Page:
Friday, January 15, 2010


Maybe you've seen Rambutan before and wondered what it was... it looks a little bit creepy like a hairy spider or some type of cactus. It's actually a delicious fruit very similar in flavor and texture to grapes. Rambutan means "Hairy" in the Indonesian tongue.

I've been selling this fruit for 25 years and it's popularity is only overshadowed by it's expensive retail. Most of the supply destined for world markets was shipped out of Bangkok by plane so half the cost of the fruit is attributed to air freight. But during the last few years, Central America has been playing a key role in introducing this wonderful fruit to North Americans. Mexico, Puerto Rico and Costa Rica have all been steadily increasing their tonnage as demand exceeds availability.

Peeled Red Rambutan

Rambutan is related to the Lychee, Longan and Mamoncillo fruits and is grown throughout tropical parts of Asia and Central America. If you have ever tasted a Lychee Nut before it is also very similar in texture, flavor and the flesh is the same whitish color. Rambutans have a wonderful refreshing taste, especially served cold. The fruit is 3-4 times larger than it's cousin the Lychee or large grapes.

Peeled Reddish-Green Rambutan

In North America most Asian stores sell this fruit with more of a reddish-green color. The Red fruit is more expensive, a little sweeter and usually only sold at upscale stores if you can find it at all.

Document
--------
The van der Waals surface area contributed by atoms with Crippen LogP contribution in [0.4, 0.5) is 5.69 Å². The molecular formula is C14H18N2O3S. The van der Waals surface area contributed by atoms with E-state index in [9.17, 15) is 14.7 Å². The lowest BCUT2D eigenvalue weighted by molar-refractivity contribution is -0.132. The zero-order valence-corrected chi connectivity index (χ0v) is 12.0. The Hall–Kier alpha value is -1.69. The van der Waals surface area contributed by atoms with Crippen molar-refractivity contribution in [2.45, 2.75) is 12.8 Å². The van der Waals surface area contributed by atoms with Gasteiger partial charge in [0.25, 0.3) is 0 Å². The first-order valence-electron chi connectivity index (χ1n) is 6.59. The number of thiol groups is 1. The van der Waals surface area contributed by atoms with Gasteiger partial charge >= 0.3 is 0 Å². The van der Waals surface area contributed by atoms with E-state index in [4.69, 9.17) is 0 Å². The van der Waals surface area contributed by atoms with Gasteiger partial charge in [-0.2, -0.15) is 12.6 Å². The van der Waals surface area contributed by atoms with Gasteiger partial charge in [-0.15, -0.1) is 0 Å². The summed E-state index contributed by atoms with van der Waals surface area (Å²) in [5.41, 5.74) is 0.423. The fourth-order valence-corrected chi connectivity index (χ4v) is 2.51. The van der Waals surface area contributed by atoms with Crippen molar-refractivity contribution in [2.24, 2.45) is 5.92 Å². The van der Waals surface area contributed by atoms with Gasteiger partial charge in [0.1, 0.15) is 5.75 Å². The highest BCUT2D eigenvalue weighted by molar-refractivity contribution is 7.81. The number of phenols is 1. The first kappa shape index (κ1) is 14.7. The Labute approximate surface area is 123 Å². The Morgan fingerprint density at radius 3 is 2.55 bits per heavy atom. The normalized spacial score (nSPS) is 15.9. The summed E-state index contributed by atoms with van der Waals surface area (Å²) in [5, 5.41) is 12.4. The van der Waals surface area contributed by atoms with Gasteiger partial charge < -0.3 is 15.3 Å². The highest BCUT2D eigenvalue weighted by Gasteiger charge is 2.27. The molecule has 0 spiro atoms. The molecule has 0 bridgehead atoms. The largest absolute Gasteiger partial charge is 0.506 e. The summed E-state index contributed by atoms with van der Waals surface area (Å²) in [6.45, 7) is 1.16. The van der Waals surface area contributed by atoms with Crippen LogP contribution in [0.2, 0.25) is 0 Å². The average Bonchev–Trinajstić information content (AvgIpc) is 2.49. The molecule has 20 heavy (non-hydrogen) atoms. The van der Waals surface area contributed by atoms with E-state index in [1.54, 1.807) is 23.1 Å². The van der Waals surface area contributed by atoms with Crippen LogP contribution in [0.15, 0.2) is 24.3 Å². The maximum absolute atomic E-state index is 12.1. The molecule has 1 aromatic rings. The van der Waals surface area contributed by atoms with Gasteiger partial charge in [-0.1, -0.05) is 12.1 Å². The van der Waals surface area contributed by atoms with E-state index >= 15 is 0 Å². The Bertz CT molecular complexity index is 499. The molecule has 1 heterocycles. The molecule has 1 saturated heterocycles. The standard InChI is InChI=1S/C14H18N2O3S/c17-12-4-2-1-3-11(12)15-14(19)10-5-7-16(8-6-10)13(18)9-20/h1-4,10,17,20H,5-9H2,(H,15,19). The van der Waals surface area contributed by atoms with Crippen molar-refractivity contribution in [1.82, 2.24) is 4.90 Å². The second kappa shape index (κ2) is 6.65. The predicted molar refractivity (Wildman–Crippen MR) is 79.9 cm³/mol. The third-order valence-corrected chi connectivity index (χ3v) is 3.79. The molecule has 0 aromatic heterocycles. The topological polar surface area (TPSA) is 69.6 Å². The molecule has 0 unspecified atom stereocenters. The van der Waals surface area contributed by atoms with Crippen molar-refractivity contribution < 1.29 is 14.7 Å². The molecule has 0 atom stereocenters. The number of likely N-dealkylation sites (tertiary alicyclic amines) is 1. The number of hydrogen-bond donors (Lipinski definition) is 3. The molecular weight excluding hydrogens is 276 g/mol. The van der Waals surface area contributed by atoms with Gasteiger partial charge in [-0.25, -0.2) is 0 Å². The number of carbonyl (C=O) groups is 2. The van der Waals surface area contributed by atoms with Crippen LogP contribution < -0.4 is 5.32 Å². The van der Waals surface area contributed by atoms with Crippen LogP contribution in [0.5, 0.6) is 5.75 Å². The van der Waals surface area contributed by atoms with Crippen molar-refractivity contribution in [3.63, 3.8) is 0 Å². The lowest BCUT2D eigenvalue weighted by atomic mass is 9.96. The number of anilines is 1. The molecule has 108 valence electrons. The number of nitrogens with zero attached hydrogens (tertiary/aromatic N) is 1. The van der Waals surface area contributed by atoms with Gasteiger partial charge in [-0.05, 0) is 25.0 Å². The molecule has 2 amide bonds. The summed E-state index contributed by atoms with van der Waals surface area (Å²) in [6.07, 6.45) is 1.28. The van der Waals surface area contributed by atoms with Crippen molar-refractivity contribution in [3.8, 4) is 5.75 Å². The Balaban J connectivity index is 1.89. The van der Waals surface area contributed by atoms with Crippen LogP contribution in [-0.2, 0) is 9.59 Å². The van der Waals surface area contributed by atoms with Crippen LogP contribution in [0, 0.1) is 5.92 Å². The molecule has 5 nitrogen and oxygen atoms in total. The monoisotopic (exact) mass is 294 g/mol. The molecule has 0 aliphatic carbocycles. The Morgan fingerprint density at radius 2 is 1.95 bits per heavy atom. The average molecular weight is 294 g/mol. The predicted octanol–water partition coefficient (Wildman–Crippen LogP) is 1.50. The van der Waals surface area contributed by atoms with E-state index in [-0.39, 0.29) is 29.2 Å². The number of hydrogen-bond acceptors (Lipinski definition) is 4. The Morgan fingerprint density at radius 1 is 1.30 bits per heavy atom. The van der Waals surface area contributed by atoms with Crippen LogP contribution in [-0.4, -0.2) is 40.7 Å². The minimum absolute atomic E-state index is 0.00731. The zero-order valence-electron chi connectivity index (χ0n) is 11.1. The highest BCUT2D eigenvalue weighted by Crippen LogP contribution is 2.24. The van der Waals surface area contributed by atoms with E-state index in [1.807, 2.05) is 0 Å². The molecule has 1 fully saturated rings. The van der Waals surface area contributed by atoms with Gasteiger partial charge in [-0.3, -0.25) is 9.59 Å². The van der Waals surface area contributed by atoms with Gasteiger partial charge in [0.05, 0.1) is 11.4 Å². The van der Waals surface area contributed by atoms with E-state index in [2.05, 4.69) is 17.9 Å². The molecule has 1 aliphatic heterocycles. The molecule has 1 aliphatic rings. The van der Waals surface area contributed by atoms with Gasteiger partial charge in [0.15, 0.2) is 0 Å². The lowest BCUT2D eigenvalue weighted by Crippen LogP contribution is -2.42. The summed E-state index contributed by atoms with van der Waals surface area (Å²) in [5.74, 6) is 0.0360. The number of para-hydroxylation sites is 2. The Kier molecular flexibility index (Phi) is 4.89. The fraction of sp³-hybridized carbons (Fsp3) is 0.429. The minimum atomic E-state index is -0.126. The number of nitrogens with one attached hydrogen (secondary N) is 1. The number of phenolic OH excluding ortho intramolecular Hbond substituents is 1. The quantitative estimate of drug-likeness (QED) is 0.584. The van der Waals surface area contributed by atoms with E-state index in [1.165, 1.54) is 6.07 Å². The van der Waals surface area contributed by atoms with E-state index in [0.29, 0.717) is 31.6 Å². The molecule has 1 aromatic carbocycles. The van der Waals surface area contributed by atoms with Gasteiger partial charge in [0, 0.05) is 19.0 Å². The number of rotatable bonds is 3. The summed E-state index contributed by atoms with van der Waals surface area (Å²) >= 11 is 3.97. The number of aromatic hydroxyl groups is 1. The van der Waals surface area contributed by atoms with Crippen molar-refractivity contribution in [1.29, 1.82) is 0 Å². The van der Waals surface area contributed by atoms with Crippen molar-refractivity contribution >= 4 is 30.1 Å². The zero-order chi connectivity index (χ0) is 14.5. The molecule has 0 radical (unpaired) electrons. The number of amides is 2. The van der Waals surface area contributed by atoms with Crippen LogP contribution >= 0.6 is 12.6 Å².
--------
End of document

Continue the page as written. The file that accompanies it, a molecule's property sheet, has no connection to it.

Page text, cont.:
Rambutan On Display At A Market

When you're buying Rambutans look for fruit with a nice "bright" color, dull looking fruit (or black tips) is old... good to buy if it's half price and eaten right away. Fruit still attached to their branches is usually fresher.

Rambutan On Display At A Market

Rambutans have a tough skin. I suggest gently cutting into the shell in a 360 degrees rotation with a paring knife. The shell will now come off easily. You can also use your thumbnail or teeth to pierce the skin but it can be a bit messier using this method. Remember there is a small pit in the middle so be careful not to bite down too hard and injure your teeth. Rambutan should easily last a week in your refrigerator, do not store at room temperature it dries out too quickly.

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